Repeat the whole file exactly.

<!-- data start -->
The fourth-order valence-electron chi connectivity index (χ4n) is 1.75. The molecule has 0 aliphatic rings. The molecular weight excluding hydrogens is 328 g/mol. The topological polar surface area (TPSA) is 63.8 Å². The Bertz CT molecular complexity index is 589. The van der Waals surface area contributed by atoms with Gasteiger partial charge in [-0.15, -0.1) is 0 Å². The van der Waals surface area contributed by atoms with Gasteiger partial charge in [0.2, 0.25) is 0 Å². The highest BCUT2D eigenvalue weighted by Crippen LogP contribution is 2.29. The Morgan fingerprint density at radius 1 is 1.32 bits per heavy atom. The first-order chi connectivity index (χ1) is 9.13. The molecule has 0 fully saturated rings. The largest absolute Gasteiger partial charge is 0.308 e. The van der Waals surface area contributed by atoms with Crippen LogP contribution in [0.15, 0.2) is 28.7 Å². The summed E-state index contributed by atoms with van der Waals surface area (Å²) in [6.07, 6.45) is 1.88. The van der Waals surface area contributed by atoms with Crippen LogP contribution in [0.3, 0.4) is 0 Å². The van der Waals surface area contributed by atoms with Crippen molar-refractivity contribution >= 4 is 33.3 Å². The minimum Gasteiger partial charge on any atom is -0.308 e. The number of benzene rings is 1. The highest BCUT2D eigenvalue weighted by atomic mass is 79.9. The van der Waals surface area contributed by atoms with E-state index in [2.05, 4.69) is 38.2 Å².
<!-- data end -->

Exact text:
The fourth-order valence-electron chi connectivity index (χ4n) is 1.75. The molecule has 0 aliphatic rings. The molecular weight excluding hydrogens is 328 g/mol. The topological polar surface area (TPSA) is 63.8 Å². The Bertz CT molecular complexity index is 589. The van der Waals surface area contributed by atoms with Gasteiger partial charge in [-0.15, -0.1) is 0 Å². The van der Waals surface area contributed by atoms with Gasteiger partial charge in [0.2, 0.25) is 0 Å². The highest BCUT2D eigenvalue weighted by Crippen LogP contribution is 2.29. The Morgan fingerprint density at radius 1 is 1.32 bits per heavy atom. The first-order chi connectivity index (χ1) is 9.13. The molecule has 0 fully saturated rings. The largest absolute Gasteiger partial charge is 0.308 e. The van der Waals surface area contributed by atoms with Crippen LogP contribution in [0.15, 0.2) is 28.7 Å². The summed E-state index contributed by atoms with van der Waals surface area (Å²) in [6.07, 6.45) is 1.88. The van der Waals surface area contributed by atoms with Crippen LogP contribution in [0.3, 0.4) is 0 Å². The van der Waals surface area contributed by atoms with Crippen molar-refractivity contribution >= 4 is 33.3 Å². The minimum Gasteiger partial charge on any atom is -0.308 e. The number of benzene rings is 1. The highest BCUT2D eigenvalue weighted by atomic mass is 79.9. The van der Waals surface area contributed by atoms with E-state index in [2.05, 4.69) is 38.2 Å².